Every time I am crossing or riding in Indian traffic, John Buttler’s ‘Wrong way going down a one way road’ pops into my head. Unlike other Asian countries I have travelled to where the traffic seems to be organized chaos, India appears to be just chaos. There is however, one rule I have noticed that everyone seems to abide by: If it’s bigger, get out of the way! And if this means driving on the opposite side of the road then so be it. I can’t believe I paid good money to ride the shot over jet in New Zealand when I could have just taken a bus ride in India.
Speaking of buses, we took our first bus ride to Adampur (the town Brent is supposed to be volunteering at but that is another blog!) the other day. Being the giants of the road compared to cars, rickshaws, scooters, bicycles, motorbikes, horse and carts and donkeys pulling wagons – buses don’t move for anyone. Instead the driver seems to lean on the horn which is never just a toot or a honk but rather a comical song or melody that lasts 10 seconds or more each time. I’m embarrassed to say that when we get on the bus people stand to let us sit and despite our insisting that can stand like the other few hundred crammed on, the Indians are always more persistent.
Our main form of transport so far has been the rickshaw – similar to Thailand’s tuk-tuk , it is an open three wheeler vehicle that is made for two passengers. This rule of two however rarely applies and the other day we found ourselves riding in rickshaw with seven other men. The driver even tried to coax an additional passenger but we managed to convince him otherwise.
The most amazing, horrible and heartbreaking form of transport for us has been the railway system. I say this because long hours of gazing out the trains window exposes you to an India you may never see otherwise. Poverty is magnified along the train lines where thousands of people take refuge under cardboard or plastic. It is truly heartbreaking to see scantily clad children and babies stand inches away from the train shivering in the icy wind and screaming from starvation. I feel a mixture of hopelessness, anger and guilt. Only moments before was I complaining about the filth of the chilly train carriage, but now as I watch a young child walk alone rummaging in knee deep litter, I am brought back down to earth.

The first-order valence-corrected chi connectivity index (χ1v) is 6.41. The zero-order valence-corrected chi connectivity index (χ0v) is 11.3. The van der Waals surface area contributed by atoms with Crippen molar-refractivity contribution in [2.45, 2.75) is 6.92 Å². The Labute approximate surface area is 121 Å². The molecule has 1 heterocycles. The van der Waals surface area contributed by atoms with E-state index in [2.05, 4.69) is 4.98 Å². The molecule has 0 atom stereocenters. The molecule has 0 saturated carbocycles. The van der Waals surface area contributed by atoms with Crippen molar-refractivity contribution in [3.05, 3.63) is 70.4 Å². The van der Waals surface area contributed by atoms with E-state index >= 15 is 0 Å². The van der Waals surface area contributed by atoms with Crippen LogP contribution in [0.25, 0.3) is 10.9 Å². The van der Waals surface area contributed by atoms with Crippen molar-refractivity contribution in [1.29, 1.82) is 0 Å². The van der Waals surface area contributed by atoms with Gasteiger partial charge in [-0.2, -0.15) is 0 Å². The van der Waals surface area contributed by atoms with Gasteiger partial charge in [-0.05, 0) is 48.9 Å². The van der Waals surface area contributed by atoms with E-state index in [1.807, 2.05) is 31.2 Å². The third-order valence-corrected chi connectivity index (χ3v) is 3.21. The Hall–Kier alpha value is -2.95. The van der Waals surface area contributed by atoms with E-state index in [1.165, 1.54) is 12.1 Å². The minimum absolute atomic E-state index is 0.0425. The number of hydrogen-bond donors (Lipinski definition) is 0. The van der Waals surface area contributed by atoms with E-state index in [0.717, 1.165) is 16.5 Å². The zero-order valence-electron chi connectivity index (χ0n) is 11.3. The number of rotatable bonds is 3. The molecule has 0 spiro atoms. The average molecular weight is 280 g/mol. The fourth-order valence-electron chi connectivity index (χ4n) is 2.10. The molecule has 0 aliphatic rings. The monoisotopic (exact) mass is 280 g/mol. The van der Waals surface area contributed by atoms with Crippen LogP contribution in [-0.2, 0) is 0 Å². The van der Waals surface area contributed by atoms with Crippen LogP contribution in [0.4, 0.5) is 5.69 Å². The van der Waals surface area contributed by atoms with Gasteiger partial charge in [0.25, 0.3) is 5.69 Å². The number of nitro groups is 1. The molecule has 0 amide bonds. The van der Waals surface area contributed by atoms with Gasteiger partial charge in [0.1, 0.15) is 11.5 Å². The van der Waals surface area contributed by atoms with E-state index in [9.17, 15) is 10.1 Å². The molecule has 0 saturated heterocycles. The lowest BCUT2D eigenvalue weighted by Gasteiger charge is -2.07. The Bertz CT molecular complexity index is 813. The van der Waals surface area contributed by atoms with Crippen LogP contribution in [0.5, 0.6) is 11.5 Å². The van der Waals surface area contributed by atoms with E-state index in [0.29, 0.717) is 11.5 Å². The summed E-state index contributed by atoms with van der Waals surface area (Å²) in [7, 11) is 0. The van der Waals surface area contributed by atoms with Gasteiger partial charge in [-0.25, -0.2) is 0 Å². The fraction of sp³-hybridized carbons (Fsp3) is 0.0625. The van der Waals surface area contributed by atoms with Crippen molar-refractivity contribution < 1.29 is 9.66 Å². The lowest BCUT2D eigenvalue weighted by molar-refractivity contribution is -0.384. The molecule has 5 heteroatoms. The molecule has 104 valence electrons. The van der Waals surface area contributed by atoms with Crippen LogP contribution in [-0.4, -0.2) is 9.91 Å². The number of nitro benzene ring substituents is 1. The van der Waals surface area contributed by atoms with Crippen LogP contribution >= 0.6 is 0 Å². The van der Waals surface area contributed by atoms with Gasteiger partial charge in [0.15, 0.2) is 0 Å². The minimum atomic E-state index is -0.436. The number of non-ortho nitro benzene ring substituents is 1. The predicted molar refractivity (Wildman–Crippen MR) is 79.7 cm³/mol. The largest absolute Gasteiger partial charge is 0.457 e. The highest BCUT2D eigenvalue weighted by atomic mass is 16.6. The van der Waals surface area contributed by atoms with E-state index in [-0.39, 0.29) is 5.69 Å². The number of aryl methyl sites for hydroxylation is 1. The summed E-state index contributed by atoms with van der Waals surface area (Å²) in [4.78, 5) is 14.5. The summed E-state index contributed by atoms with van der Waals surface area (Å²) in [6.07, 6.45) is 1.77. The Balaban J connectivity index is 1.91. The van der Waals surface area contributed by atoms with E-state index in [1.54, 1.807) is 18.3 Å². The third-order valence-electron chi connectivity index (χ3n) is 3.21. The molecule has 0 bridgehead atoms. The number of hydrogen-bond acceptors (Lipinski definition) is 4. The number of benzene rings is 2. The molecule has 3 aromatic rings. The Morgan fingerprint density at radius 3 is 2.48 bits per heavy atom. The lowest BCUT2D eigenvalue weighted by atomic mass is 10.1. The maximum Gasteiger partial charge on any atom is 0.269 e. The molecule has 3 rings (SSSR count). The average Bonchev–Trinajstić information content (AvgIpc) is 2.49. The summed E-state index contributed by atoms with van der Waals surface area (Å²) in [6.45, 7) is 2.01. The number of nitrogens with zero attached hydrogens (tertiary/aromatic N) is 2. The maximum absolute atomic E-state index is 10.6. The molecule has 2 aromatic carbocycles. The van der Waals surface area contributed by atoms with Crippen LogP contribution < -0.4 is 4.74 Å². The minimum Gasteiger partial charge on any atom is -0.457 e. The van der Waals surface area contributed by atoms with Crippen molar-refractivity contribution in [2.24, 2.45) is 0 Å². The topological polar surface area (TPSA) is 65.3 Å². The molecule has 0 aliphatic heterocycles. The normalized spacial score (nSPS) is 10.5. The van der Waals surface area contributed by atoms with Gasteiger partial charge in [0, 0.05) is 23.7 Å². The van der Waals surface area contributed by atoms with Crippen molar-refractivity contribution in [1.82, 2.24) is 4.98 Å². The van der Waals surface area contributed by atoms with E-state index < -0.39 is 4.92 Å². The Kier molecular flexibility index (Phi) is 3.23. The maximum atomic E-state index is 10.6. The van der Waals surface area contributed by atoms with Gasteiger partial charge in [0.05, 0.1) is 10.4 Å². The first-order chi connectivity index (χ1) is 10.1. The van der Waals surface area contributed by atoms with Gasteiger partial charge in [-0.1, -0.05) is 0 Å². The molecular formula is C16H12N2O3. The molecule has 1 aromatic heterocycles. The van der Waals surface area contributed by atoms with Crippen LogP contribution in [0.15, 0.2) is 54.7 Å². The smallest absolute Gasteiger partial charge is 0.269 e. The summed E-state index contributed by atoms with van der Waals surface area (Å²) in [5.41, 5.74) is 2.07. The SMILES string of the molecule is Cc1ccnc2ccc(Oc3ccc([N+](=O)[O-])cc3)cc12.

As the train pulls into a station I watch on as a young girl, clearly mentally disabled rock a very young baby in her arms. The girl is laughing hard and her rocking gets faster and furious. She begins head butting the baby and tossing it in the air. An older woman sitting nearby slaps the disabled girl on the head and rocking slows again. I can only imagine what damage has been done to the baby and I turn away in guilt and sorrow. Further down the track an anorexic dog feasts on the carcass of a half eaten dog. The situation is overwhelming and I guiltily will the train to leave.
It is not all dire though. Riding the train lets you see how resourceful the Indians are. Dotted along the train lines are these amazing huts of different shapes and sizes that appear to be made solely of straw and cow dung. They are perfectly shaped and sturdy looking. We often see groups of men squatting on their haunches around small fires outside these huts laughing and drinking chai and playing cards.
It is necessary to find the positive.